The Aurora generator test. Response.

The ICS cyber security blog post of 09.04 recalls the so-called Aurora test carried out in March 2007 at the Idaho National Laboratory in the USA. The memorable ‘result’ of the test, the seemingly fatal failure of a 2.25 MW generator-diesel unit, is shown in a widely publicised video.

There is also a certain mystique surrounding the test. This is perhaps due to the fact that, although the documents were not classified, access to them was limited until July 2014. The most relevant documents that were made public at the time, running to hundreds of pages, are available here.

The mystique may have been heightened by the fact that, at the time of the test, it was not so trivial that problems affecting the cybersecurity of technology systems can only be effectively understood and addressed in context by close collaboration between experts in cybersecurity and technology disciplines. In its absence, both parties may have overestimated the sophistication of the Aurora test. Given the test objective,

even a student of electrical engineering with a high current could have predicted that (multiple) asynchronous switching of a rotating electrical machine would lead to its damage.

From a cybersecurity point of view, it may seem trivial that a remotely accessible programmable device can eventually be used to perform operations that can be touched remotely.

Even the common reference to the incident (Aurora generator test) needs clarification. In the linked video, it is clearly visible that after repeated shocks to the machine unit, it is not the generator that starts smoking, but the diesel engine that drives it! So the test is perhaps more correctly called the Aurora rotating machine test.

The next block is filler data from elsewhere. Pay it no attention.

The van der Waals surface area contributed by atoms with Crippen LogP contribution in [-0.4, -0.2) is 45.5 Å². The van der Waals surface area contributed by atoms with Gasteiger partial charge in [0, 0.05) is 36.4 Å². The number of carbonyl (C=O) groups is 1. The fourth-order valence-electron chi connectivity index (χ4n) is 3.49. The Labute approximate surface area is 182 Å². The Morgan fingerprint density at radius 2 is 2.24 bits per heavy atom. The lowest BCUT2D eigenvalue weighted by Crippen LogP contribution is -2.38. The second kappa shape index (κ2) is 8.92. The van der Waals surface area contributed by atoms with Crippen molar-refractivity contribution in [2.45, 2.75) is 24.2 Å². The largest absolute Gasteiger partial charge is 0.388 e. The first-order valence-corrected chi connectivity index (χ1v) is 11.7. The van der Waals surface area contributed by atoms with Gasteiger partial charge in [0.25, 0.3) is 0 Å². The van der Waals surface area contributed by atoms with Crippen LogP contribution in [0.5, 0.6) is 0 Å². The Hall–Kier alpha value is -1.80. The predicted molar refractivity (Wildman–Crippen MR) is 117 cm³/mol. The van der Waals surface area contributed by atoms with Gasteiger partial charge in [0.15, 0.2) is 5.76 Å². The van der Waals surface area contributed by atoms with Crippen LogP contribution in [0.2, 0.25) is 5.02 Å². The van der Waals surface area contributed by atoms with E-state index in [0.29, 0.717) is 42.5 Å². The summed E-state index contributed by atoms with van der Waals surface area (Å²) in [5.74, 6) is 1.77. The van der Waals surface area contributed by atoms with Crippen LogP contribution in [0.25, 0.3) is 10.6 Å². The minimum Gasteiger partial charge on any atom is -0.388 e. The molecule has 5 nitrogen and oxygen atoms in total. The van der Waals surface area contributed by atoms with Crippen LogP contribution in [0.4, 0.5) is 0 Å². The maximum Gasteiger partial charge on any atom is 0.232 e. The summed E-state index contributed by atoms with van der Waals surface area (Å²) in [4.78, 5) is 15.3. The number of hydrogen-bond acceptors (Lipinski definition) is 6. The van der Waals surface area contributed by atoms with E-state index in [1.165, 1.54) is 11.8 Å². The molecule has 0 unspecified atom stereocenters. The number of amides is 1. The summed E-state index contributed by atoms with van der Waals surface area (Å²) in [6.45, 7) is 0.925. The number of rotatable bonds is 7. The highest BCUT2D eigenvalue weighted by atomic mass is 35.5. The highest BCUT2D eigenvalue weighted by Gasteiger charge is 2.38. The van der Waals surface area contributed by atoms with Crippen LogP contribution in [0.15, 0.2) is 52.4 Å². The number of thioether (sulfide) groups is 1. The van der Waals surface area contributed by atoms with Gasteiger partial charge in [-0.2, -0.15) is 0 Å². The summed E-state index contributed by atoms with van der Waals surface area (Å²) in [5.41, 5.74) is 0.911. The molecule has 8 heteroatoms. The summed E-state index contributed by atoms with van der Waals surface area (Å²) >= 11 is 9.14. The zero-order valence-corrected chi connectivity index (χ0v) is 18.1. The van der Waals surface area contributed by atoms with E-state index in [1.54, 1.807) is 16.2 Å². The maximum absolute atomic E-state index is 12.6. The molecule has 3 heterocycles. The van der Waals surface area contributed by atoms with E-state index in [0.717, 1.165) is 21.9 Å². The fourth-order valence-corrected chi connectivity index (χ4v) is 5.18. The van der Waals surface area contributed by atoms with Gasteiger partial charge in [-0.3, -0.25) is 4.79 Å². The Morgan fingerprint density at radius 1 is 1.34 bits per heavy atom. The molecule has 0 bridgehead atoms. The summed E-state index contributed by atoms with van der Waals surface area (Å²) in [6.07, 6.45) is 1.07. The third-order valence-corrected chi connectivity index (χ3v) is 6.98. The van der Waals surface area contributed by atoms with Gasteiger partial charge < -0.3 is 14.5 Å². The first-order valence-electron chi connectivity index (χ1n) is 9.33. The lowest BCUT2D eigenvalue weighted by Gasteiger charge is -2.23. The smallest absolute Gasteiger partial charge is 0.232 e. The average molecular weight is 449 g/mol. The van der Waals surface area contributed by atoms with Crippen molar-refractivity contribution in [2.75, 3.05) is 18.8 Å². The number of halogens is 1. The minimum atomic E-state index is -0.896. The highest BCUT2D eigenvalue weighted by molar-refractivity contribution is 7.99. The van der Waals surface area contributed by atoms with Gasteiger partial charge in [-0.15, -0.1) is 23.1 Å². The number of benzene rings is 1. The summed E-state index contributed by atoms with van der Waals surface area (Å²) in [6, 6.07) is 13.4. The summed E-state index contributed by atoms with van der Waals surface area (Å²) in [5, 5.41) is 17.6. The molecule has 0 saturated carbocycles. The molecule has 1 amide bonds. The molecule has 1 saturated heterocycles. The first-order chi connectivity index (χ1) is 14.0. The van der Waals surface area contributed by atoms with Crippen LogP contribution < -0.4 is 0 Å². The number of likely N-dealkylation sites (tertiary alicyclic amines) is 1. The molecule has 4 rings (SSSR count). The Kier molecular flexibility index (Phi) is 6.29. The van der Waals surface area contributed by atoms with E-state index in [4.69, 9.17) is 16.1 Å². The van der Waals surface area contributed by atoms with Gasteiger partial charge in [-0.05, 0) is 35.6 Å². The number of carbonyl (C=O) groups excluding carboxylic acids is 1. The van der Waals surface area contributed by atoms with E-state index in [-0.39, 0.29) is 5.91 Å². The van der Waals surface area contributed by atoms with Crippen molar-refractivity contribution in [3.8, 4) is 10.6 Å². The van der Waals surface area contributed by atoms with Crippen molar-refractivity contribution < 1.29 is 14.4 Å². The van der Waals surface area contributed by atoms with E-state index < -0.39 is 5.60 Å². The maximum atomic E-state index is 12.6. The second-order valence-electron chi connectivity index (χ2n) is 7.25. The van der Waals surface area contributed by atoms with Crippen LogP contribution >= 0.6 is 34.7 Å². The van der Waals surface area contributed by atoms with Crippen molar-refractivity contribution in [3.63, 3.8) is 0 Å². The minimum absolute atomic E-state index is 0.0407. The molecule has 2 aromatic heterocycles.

(Note-1. The physics of the damage that can be caused: electricity is generated, transported and distributed in three-phase systems in which each phase is represented by a rotating vector 120-120 degrees apart. If the vectors of two three-phase systems and/or equipment to be interconnected rotate in overlapping – i.e. synchronous – rotation, they can be interconnected without any problems. On the other hand, when the rotating vectors are “coupled” in different or completely opposite positions, currents – albeit short but large – are generated which, both thermally and dynamically, place considerable strain on the connected equipment.)

(Note 2. It may be noted that at the time of the test, simulation technologies were already available – and are now available – to model all the elements and moments of the test, i.e. the test could have produced the known results without the actual and expensive destruction of the rotating machinery unit. This underlines the importance of cooperation between different disciplines!)

(Note 3. It is fortunate that the SeConSys is based on the cooperation of the different disciplines involved.)

But let’s look at the substance of the test! Let us first analyse its timing! In the years before 2007, digital protection and control technologies were already widespread in electrical installations worldwide, including in our country. However, the design and operation of these systems were undoubtedly less affected by cyber security considerations than today. And the vulnerability of electrical technology to these is certainly not widely known.